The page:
Daevid Allen, the prog and psychedelic rock guitarist, singer and composer who founded both the Soft Machine and Gong, succumbed to cancer and passed away today in his native Australia. He was 77 years old.
Allen was born in Melbourne, Australia in 1938. Inspired by the Beat Generation writers such as William S. Burroughs and Allen Ginsberg, he moved to Paris in 1960. A year later, he moved to England and soon formed the Daveid Allen Trio, a free jazz group that included a 16 year old Robert Wyatt on drums. In 1966, Allen and Wyatt formed the progressive rock group the Soft Machine, named after a Burroughs novel, with Kevin Ayers and Mike Ratledge. A year later, as the band returned home to the UK from a European tour, Allen faced visa problems and was denied entry into the country. He returned to Paris and the Soft Machine continued without him.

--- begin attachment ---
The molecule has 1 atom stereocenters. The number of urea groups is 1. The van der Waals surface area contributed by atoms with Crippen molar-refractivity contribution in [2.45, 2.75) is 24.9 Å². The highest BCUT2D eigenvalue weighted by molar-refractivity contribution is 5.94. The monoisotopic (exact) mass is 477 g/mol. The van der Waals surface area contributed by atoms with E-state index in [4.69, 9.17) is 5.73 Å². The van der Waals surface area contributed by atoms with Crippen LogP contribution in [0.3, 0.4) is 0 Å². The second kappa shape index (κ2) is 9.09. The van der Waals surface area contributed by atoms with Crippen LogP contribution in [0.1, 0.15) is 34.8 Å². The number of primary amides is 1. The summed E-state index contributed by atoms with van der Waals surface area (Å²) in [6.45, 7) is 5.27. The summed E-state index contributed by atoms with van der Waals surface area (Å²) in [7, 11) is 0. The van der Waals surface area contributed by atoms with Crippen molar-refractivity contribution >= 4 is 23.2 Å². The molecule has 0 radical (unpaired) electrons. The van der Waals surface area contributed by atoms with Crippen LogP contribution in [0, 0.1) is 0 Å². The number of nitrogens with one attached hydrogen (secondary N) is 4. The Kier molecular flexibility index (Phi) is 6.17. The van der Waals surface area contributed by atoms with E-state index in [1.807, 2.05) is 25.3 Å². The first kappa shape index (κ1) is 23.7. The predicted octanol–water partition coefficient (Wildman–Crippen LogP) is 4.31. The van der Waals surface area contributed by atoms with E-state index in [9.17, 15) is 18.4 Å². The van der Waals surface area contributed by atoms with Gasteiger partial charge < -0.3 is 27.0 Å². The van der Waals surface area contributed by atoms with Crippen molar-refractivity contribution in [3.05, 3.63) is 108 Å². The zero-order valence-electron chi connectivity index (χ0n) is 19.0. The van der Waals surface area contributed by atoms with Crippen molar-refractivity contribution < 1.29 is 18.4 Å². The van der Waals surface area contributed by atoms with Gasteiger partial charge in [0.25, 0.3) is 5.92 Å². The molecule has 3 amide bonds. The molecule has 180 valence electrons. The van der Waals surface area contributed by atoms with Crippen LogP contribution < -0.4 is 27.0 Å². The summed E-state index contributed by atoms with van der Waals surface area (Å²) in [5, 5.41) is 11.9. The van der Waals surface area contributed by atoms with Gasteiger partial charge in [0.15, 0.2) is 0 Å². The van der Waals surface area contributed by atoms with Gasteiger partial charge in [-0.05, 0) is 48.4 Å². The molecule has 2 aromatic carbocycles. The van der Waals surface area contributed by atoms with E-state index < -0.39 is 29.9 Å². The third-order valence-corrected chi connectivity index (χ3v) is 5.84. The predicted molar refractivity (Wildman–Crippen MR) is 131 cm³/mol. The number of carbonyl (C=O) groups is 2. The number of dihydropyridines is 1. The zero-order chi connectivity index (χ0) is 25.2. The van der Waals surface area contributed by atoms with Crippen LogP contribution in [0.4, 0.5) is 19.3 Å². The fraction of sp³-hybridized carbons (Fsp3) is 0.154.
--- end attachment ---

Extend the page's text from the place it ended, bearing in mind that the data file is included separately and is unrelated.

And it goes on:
While in Paris, Allen formed the band progressive and psychedelic rock band Gong. The long-running, experimental outfit would continue for decades, featuring numerous personnel changes and spinning off side projects and affiliate bands such as Mother Gong, Planet Gong and Acid Mothers Gong. Allen himself left the band in 1976 to record and perform as a solo artist. He eventually returned to Gong in 1991 and performed in various iterations of that group until last year.
In addition to playing music, Allen was also a poet and performance artist. He is survived by his son Orlando, who had played drums in recent incarnations of Gong.